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Arch Support

To feel the exhilarating arch of the back in Camel, you must create a strong foundation in your lower body.

By Carol Krucoff

Unless you paint ceilings for a living, there's probably not much you do in a typical day that arches your body back. Most of life's everyday activities round you forward: picking up your children, washing dishes, working on a computer. When you consider how much time you spend doing these repetitive tasks, it's no wonder so many people walk around with collapsed chests and round shoulders, not to mention the accompanying aches and pains.

Walking through life in a slump weakens (and tightens) your abdominal muscles, compresses your heart, lungs, and diaphragm, and often leads to lower back injuries. Then there's the effect that poor posture can have on your emotions. The next time you find yourself slouching, notice how you feel—tired? achy? down? Now, think of how you move when you're full of energy and vitality—in all likelihood your chest is lifted and your shoulders are back. That's because the way you hold your body affects the way you feel, and vice versa.

Fortunately, Ustrasana (Camel Pose) can counteract all that forward rounding. Dynamic and energizing, Camel offers welcome relief by stretching the muscles along the entire front body—the chest, belly, hip flexors, and thighs. It also creates space in your abdomen and chest, which aids digestion and breathing. Finally, according to yoga tradition, backbends open the heart chakra, one of the seven energy centers associated with love.

Proceed With Caution

Camel is an exhilarating pose, but it's also challenging, particularly for beginners. When you're first learning it, your back may feel stiff and your breath strained. You might even occasionally feel a twinge in your lower back or neck. You can avoid these tweaks and pains if you try two things: First, learn how to align your legs and the pelvis, so your lower back stays safely uncompressed as you move into the backbend. Second, be willing to modify the pose and practice the modifications for as long as it takes to bend back safely.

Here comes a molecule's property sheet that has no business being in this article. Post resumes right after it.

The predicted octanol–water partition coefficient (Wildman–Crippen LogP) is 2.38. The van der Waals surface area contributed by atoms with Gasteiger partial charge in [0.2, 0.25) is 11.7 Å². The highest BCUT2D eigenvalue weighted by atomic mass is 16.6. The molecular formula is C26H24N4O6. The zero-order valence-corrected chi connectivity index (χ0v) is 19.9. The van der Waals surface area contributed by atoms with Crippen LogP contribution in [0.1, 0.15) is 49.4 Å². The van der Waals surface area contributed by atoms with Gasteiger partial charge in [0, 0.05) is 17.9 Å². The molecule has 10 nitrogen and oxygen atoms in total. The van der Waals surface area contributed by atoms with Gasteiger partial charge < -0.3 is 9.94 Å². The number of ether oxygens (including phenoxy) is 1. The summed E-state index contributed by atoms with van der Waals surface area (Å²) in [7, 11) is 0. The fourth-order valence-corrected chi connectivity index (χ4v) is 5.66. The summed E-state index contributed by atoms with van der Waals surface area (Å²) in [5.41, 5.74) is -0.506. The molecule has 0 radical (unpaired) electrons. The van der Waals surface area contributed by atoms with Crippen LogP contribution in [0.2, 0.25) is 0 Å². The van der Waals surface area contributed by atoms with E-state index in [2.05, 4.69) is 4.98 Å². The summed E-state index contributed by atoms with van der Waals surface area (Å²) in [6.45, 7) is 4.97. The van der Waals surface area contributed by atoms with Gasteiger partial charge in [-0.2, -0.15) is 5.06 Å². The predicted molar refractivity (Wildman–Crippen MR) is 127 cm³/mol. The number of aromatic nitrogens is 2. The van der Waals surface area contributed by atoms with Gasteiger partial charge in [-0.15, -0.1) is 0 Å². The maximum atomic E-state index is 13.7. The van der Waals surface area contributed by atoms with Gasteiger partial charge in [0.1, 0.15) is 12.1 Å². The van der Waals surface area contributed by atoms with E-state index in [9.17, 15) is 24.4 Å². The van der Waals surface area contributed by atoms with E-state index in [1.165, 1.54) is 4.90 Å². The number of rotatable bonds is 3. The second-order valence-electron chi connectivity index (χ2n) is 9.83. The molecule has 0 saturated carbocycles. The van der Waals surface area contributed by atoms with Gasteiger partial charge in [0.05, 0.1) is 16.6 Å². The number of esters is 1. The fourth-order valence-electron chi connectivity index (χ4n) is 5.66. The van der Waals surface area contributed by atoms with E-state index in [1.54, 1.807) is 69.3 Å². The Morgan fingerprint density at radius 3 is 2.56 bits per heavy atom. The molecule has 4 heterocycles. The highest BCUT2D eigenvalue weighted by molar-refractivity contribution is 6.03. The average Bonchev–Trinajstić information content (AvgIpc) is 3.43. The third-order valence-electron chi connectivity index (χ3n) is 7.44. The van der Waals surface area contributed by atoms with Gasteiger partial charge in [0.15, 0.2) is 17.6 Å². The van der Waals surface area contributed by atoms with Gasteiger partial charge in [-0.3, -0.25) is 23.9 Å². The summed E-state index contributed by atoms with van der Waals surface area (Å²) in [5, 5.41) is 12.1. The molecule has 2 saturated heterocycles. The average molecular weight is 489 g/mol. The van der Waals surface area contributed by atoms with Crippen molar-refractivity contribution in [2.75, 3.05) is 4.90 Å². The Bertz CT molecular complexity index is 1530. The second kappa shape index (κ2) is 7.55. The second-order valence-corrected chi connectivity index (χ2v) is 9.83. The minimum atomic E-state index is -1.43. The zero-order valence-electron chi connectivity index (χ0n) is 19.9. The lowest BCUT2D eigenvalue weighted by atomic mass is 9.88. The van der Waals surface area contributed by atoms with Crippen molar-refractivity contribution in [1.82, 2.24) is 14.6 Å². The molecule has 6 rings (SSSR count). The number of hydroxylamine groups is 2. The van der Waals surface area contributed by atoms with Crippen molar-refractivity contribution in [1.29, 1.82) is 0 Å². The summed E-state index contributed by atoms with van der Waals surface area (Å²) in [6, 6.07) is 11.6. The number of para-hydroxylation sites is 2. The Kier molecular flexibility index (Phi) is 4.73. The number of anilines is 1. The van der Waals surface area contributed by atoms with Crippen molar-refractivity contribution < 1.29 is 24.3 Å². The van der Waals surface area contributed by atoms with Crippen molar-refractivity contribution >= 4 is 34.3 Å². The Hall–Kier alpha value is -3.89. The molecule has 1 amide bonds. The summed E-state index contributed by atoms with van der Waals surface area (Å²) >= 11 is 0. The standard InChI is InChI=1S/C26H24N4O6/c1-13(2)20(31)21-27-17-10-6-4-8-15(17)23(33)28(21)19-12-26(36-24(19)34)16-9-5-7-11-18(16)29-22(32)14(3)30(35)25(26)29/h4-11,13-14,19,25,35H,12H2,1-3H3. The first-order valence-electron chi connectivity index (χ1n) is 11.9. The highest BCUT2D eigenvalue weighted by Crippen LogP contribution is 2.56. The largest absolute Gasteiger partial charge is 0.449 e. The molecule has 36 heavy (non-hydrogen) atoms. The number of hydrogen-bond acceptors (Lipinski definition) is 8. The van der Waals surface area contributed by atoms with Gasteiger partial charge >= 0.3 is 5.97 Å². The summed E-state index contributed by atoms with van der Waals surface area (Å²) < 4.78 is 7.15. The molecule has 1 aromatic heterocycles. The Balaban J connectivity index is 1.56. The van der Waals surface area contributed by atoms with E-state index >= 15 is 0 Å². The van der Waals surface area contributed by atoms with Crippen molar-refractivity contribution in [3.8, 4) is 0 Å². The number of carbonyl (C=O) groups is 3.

Most importantly, don't be deterred. Simple modifications can make Camel an excellent choice for beginners. You don't have to reach your hands to your feet to get the benefits of the pose; you simply have to practice a version that suits you. Be patient with yourself as you play with this challenging pose and find that place where your heart is open and your spine is arching, but there's no stress or strain.

Prep Body and Mind

Before arching into the pose, take the time to center yourself and warm up. Try a reclined supported backbend to relax you and open your upper back. Sit on the floor and place one end of a rolled blanket or a bolster against your sacrum. With your knees bent and your feet flat on the floor, lie back over the support and release your shoulders toward the floor. Turn your palms up and allow your knees to fall together. Rest for a few minutes as you focus on slowing and deepening your breath.

When you're ready to come out, roll onto your side and use your hands to return to a sitting position. Next, do a series of Sun Salutations to help build heat in your body. Incorporate either high and low lunges or Virabhadrasana I and II (Warrior Pose I and II) to open your quadriceps and inner groins.

Build Your Base

To practice Camel safely, you need a strong foundation in your lower body. Without a stable base, you'll overbend in your spine's bendy places-the neck and lower back-and underbend in the less flexible upper back. A solid base will allow your chest and rib cage to fully lift and expand.

Come to your sticky mat and, if you need to, kneel on a neatly folded blanket to cushion your knees, shins, and feet. Bring your knees and feet hip-width apart with your shins parallel to each other. Be sure your hips are directly over your knees. Press your shins, the tops of your feet, and each toe firmly into the ground to create your solid base. Now roll your inner thighs behind you and hug them toward the midline, as if you were holding a block between them. From there, bring your awareness to your tailbone and invite it to lengthen down toward the ground. As you do this, you'll feel your lower back lengthen and your lower abdomen gently firm. Come back to these instructions each time you practice the pose or a variation.

Start Slowly